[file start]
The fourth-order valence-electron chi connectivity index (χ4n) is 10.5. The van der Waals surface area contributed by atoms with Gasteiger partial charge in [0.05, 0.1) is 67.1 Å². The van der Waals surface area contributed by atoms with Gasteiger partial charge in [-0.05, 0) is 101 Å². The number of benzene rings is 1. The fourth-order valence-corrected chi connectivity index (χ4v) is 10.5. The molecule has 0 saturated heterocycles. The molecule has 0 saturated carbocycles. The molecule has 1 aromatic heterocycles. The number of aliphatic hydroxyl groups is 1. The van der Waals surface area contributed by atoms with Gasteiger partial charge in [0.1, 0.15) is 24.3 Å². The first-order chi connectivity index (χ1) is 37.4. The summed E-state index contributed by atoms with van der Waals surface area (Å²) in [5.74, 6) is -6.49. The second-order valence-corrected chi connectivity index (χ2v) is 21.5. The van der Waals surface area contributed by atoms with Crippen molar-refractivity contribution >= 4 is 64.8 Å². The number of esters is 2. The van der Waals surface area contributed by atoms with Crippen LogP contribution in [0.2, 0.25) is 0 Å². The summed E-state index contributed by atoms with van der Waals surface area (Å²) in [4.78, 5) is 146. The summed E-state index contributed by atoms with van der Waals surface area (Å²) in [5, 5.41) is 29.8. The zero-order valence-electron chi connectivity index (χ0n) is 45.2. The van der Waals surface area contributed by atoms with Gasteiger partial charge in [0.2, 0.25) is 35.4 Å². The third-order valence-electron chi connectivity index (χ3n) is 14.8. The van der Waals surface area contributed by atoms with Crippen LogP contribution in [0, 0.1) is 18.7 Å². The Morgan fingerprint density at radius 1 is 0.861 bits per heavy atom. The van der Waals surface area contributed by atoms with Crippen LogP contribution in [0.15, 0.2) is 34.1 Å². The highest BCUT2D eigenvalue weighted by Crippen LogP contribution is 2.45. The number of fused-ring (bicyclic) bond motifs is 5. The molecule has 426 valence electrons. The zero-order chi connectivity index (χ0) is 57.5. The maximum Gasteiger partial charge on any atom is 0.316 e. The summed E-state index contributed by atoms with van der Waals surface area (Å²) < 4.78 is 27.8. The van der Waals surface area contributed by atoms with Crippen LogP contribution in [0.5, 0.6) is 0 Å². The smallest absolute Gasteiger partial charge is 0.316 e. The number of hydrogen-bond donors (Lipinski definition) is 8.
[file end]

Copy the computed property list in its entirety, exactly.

The fourth-order valence-electron chi connectivity index (χ4n) is 10.5. The van der Waals surface area contributed by atoms with Gasteiger partial charge in [0.05, 0.1) is 67.1 Å². The van der Waals surface area contributed by atoms with Gasteiger partial charge in [-0.05, 0) is 101 Å². The number of benzene rings is 1. The fourth-order valence-corrected chi connectivity index (χ4v) is 10.5. The molecule has 0 saturated heterocycles. The molecule has 0 saturated carbocycles. The molecule has 1 aromatic heterocycles. The number of aliphatic hydroxyl groups is 1. The van der Waals surface area contributed by atoms with Gasteiger partial charge in [0.1, 0.15) is 24.3 Å². The first-order chi connectivity index (χ1) is 37.4. The summed E-state index contributed by atoms with van der Waals surface area (Å²) in [5.74, 6) is -6.49. The second-order valence-corrected chi connectivity index (χ2v) is 21.5. The van der Waals surface area contributed by atoms with Crippen molar-refractivity contribution >= 4 is 64.8 Å². The number of esters is 2. The van der Waals surface area contributed by atoms with Crippen LogP contribution in [0.2, 0.25) is 0 Å². The summed E-state index contributed by atoms with van der Waals surface area (Å²) in [4.78, 5) is 146. The summed E-state index contributed by atoms with van der Waals surface area (Å²) in [5, 5.41) is 29.8. The zero-order valence-electron chi connectivity index (χ0n) is 45.2. The van der Waals surface area contributed by atoms with Gasteiger partial charge in [0.2, 0.25) is 35.4 Å². The third-order valence-electron chi connectivity index (χ3n) is 14.8. The van der Waals surface area contributed by atoms with Crippen LogP contribution in [0, 0.1) is 18.7 Å². The Morgan fingerprint density at radius 1 is 0.861 bits per heavy atom. The van der Waals surface area contributed by atoms with Crippen LogP contribution in [0.15, 0.2) is 34.1 Å². The highest BCUT2D eigenvalue weighted by Crippen LogP contribution is 2.45. The number of fused-ring (bicyclic) bond motifs is 5. The molecule has 426 valence electrons. The zero-order chi connectivity index (χ0) is 57.5. The maximum Gasteiger partial charge on any atom is 0.316 e. The summed E-state index contributed by atoms with van der Waals surface area (Å²) < 4.78 is 27.8. The van der Waals surface area contributed by atoms with Crippen LogP contribution in [0.5, 0.6) is 0 Å². The smallest absolute Gasteiger partial charge is 0.316 e. The number of hydrogen-bond donors (Lipinski definition) is 8.